We are doing some support raising visits. Please pray for that as well. I have very mixed feeling about support raising. I have made new, good friends through the process. God has given us strangers to support our work, and now those strangers are friends. I feel blessed to be taken care of by God and by other Christians. On the other hand, I do not like the humbling feeling of asking for help. One of the things that pulls me to leave the mission field is my desire to take care of my family financially. Knowing I can be in the US working and providing well for Allison and the kids, instead of living much more frugally in Kenya is a weird temptation. I love working in Kenya, yet the desire to be “self-sufficient” and a “provider” are very strong urges. There is tension there. Taking care of your family is a Godly trait, so it is weird to choose a path that hinders that responsibility (at least from a worldly perspective to which I am susceptible). My thoughts on support raising are complicated, and instead of going on, I will just ask again that you will pray that God will provide as he always has so far.

David Graduated!

Goodbye Rift Valley Academy Buffalos! Come on Abilene Christian University Wildcats!! David managed to graduate well, avoiding too many demerits while being in National Honor Society and winning the award for the best Senior student in the Social Studies department which he demonstrated by being a part of the African Model United Nations, taking multiple AP history classes, and being enrolled in the most Social Studies classes of any student in his class. He was proud to have his first term late night boxing match (RVA legend making) mentioned by the school’s graduation speaker from the podium. Last week he went on his “Senior Safo” to the beach, and last night we ended the day with a small graduation party at our house.Today we will take him to his favorite restaurant in Nairobi right after we get our preflight COVID tests done. We are looking forward to his next steps at ACU? Do we have a future businessman, politician, or lawyer? Could we hope for a university professor? The next four years (maybe more) will sort it out!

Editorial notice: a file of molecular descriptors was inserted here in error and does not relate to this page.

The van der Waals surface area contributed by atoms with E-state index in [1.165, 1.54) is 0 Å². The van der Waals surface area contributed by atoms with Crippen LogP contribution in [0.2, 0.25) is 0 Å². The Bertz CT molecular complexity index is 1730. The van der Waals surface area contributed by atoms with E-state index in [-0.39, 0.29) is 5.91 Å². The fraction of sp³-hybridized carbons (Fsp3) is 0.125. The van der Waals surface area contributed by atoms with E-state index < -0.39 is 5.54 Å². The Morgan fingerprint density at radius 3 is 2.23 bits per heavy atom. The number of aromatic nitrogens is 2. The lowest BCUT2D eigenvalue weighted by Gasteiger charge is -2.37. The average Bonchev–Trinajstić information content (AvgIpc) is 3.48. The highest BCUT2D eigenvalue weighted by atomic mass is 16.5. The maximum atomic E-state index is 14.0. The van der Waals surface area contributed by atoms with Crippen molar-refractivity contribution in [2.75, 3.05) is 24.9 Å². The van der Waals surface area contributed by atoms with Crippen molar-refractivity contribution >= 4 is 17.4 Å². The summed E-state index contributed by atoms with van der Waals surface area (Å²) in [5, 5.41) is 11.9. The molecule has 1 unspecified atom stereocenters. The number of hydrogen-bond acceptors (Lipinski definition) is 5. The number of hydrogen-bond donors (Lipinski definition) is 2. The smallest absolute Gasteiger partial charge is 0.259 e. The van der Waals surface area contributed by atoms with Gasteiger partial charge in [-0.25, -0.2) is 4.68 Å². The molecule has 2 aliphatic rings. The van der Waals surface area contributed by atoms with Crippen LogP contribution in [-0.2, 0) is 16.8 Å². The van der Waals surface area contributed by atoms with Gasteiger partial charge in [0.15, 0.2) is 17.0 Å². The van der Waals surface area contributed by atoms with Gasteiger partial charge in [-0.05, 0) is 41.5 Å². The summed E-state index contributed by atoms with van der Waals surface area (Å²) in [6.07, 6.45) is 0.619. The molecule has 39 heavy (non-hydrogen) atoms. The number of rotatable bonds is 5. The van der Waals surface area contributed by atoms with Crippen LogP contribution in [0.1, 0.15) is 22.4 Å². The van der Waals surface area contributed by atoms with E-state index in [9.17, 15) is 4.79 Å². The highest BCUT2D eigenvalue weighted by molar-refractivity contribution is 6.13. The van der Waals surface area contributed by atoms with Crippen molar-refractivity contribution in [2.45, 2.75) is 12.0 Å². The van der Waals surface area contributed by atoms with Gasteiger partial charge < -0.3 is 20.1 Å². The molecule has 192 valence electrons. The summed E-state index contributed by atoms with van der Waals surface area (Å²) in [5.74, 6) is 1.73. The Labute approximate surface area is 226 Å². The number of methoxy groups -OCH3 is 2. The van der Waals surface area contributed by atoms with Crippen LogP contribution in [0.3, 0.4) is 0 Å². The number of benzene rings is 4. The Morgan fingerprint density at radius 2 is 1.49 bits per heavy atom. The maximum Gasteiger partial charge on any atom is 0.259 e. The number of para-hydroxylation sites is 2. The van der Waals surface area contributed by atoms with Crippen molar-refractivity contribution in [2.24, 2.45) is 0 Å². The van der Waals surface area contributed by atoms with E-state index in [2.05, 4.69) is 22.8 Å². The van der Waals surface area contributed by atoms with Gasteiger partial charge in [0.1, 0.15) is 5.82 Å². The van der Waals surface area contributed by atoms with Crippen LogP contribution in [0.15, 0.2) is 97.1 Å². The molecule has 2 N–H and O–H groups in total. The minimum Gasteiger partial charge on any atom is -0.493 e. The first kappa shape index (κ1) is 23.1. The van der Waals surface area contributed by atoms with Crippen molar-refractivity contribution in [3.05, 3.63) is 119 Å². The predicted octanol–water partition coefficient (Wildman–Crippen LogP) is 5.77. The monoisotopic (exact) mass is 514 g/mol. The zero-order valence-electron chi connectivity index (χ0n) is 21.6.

Heaven and earth